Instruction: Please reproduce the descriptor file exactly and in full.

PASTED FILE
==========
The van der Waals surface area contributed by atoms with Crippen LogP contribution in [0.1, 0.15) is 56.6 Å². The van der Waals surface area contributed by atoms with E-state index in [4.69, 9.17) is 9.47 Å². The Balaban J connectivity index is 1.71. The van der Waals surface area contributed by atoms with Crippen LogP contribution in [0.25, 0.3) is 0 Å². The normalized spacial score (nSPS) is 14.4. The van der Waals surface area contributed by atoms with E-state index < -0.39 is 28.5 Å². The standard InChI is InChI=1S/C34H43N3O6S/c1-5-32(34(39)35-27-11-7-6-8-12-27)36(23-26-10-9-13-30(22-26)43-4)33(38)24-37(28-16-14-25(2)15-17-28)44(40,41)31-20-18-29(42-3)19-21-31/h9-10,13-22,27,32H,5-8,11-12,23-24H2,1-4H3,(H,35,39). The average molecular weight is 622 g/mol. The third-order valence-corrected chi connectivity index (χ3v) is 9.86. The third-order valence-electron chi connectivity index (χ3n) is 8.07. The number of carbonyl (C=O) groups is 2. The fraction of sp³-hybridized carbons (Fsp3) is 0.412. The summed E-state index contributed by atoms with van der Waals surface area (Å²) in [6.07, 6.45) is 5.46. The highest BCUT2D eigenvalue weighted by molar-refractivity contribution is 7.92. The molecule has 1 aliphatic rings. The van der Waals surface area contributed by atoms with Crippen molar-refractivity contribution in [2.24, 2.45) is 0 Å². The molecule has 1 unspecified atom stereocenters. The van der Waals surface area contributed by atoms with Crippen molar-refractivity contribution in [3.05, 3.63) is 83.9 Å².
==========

The van der Waals surface area contributed by atoms with Crippen LogP contribution in [0.1, 0.15) is 56.6 Å². The van der Waals surface area contributed by atoms with E-state index in [4.69, 9.17) is 9.47 Å². The Balaban J connectivity index is 1.71. The van der Waals surface area contributed by atoms with Crippen LogP contribution in [0.25, 0.3) is 0 Å². The normalized spacial score (nSPS) is 14.4. The van der Waals surface area contributed by atoms with E-state index < -0.39 is 28.5 Å². The standard InChI is InChI=1S/C34H43N3O6S/c1-5-32(34(39)35-27-11-7-6-8-12-27)36(23-26-10-9-13-30(22-26)43-4)33(38)24-37(28-16-14-25(2)15-17-28)44(40,41)31-20-18-29(42-3)19-21-31/h9-10,13-22,27,32H,5-8,11-12,23-24H2,1-4H3,(H,35,39). The average molecular weight is 622 g/mol. The third-order valence-corrected chi connectivity index (χ3v) is 9.86. The third-order valence-electron chi connectivity index (χ3n) is 8.07. The number of carbonyl (C=O) groups is 2. The fraction of sp³-hybridized carbons (Fsp3) is 0.412. The summed E-state index contributed by atoms with van der Waals surface area (Å²) in [6.07, 6.45) is 5.46. The highest BCUT2D eigenvalue weighted by molar-refractivity contribution is 7.92. The molecule has 1 aliphatic rings. The van der Waals surface area contributed by atoms with Crippen molar-refractivity contribution in [2.24, 2.45) is 0 Å². The molecule has 1 unspecified atom stereocenters. The van der Waals surface area contributed by atoms with Crippen molar-refractivity contribution in [3.05, 3.63) is 83.9 Å².